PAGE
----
Even if you're new to this whole pregnancy thing, I think it's safe to assume you're familiar with contractions. You know, those "lovely," painful things that happen when you're in labor? The "cramps" that signify the start of childbirth? Yeah, those things. But did you know that you're likely to experience a few contractions prior to labor? Pregnancy is filled with "fun" little surprises, you guys. But what causes contractions during pregnancy? And perhaps more importantly, when should a pregnancy contraction send you to the nearest hospital, or at least warrant a call to your health care provider? Thankfully, more than a few experts have the answers that should help you remain cool, calm, and collected when your muscles decide to go rouge.
One of the biggest causes of contractions during pregnancy is simply being pregnant, according to the American Pregnancy Association (APA). Contractions that aren't part of active labor are called Braxton Hicks contractions and, according to the APA, "The term originated in 1872 when an English doctor named John Braxton Hicks described the contractions that occur before real labor." Those contractions can happen just because you're pregnant, and aren't necessarily a cause for alarm.
So, how will you know if your contractions are Braxton Hicks or active labor? The Bump explains that there are a few ways you can tell, reporting the following:
"One of the key differences between Braxton Hicks contractions vs real contractions is that they’re irregular while labor contractions are consistent. But pain levels are a factor too."
The Bump went on to explain that if you get up and move around and your contractions subside, that typically means they are Braxton Hicks. Additionally, Braxton Hicks contractions are only felt in the front, whereas "real" contractions start in the back and move to the front.
According to What To Expect, Braxton Hicks contractions can start during your second trimester, but are more likely to happen during your third trimester. They can be more common to experience during the end of the day, when your body is (understandably) tired, and they can last anywhere from 30 to 120 seconds.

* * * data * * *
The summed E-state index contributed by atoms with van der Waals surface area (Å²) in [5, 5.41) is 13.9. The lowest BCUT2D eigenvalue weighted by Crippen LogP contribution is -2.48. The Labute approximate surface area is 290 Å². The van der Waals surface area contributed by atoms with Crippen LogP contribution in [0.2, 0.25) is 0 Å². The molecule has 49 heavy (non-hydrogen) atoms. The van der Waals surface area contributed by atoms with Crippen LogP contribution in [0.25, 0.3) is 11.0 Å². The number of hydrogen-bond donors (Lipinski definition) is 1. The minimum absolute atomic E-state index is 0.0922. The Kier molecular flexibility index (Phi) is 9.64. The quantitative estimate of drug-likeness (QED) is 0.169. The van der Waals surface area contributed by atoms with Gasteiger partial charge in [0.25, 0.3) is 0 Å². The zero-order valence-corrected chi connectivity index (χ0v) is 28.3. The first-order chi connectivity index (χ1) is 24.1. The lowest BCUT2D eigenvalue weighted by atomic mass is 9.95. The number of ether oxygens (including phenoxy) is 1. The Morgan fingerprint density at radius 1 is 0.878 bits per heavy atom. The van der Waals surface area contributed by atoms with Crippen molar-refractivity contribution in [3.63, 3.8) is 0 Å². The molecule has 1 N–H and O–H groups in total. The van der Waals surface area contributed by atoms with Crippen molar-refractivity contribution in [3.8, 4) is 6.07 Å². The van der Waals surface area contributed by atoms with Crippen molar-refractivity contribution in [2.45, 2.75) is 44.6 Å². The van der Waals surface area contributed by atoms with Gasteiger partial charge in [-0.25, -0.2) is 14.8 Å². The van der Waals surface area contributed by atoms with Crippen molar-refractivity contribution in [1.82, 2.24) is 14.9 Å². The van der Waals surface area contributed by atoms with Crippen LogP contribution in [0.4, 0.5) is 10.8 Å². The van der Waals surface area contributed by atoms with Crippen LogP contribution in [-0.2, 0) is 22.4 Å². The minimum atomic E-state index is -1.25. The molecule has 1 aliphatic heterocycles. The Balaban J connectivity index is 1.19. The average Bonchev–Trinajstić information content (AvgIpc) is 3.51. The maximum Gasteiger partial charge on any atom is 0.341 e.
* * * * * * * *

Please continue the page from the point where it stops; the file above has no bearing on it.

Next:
Braxton Hicks contractions can also be caused by a few variables you'll probably want to pay attention to, no only to increase your comfort but to ensure that your pregnancy remains healthy. According to Parents, Braxton Hicks contractions can be caused by dehydration, too much activity by either mother or baby, someone touching a woman's pregnant belly, sexual activity, or either a full bladder or a urinary tract infection. Obviously, if you think you might be dehydrated, try making sure you're getting more water throughout the day. Likewise, if you have other symptoms of a urinary tract infection, it's important you see your health care provider to treat the infection and relieve the Braxton Hicks contractions, according to Today's Parent.
If you've ruled out the aforementioned causes, and still find yourself experiencing Braxton Hicks, there are things you can try in order to gain some relief. If too much activity or exercise isn't likely the cause of your contractions, you can try getting up and moving around a little. According to Fit pregnancy, changing positions can help stop the contractions.
If you think over-activity is the cause of your Braxton Hicks, rest! Braxton Hicks contractions can be your body's way of telling you to slow down and take it easy while you're growing your baby. The Bump explains, reporting: "If you experience contractions after exercising or moving around a lot, it’s important to put your feet up."
There are a few reasons you would want to get checked by a doctor if you think you're having Braxton Hicks contractions. According to New Kids-Center, if Braxton Hicks contractions are accompanied by low back pain or pressure, you need to head to a doctor to get checked out. The doctor will check to see if you're dilating, and if you're not, that indicates that you are not in pre-term labor, or even starting active labor, and instead are experiencing Braxton Hicks contractions. Like the old saying goes, it's better to be safe than sorry.
Additionally, New Kids-Center explains that if you are past 37 weeks in your pregnancy, you'll want to get checked if you have more than four Braxton Hicks contractions in an hour, if they're accompanied by spotting or bleeding, or if you feel increased pressure between your legs. Remember, that's what your health care providers are there for: to assist you throughout your pregnancy, even if your contractions end up being nothing more than a "false alarm."
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